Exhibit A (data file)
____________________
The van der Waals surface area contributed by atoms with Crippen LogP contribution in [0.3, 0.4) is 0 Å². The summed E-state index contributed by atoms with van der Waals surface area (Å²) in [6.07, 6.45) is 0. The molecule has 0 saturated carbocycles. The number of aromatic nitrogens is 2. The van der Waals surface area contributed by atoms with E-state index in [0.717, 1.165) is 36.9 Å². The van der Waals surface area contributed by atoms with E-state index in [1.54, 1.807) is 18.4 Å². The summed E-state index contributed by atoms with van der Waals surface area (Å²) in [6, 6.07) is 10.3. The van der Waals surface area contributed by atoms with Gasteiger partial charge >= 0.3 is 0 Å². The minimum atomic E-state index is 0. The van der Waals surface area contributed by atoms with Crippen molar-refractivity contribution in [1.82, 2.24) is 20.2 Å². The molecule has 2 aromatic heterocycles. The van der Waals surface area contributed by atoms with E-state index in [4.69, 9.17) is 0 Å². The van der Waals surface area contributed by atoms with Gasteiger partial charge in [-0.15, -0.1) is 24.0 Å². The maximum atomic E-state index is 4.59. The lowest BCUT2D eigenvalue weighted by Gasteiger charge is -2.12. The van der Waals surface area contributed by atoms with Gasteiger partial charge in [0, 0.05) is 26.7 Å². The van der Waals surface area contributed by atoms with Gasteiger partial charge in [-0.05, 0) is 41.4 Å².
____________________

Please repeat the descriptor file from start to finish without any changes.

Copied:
The van der Waals surface area contributed by atoms with Crippen LogP contribution in [0.3, 0.4) is 0 Å². The summed E-state index contributed by atoms with van der Waals surface area (Å²) in [6.07, 6.45) is 0. The molecule has 0 saturated carbocycles. The number of aromatic nitrogens is 2. The van der Waals surface area contributed by atoms with E-state index in [0.717, 1.165) is 36.9 Å². The van der Waals surface area contributed by atoms with E-state index in [1.54, 1.807) is 18.4 Å². The summed E-state index contributed by atoms with van der Waals surface area (Å²) in [6, 6.07) is 10.3. The van der Waals surface area contributed by atoms with Gasteiger partial charge >= 0.3 is 0 Å². The minimum atomic E-state index is 0. The van der Waals surface area contributed by atoms with Crippen molar-refractivity contribution in [1.82, 2.24) is 20.2 Å². The molecule has 2 aromatic heterocycles. The van der Waals surface area contributed by atoms with E-state index in [4.69, 9.17) is 0 Å². The van der Waals surface area contributed by atoms with Gasteiger partial charge in [-0.15, -0.1) is 24.0 Å². The maximum atomic E-state index is 4.59. The lowest BCUT2D eigenvalue weighted by Gasteiger charge is -2.12. The van der Waals surface area contributed by atoms with Gasteiger partial charge in [0, 0.05) is 26.7 Å². The van der Waals surface area contributed by atoms with Gasteiger partial charge in [-0.05, 0) is 41.4 Å².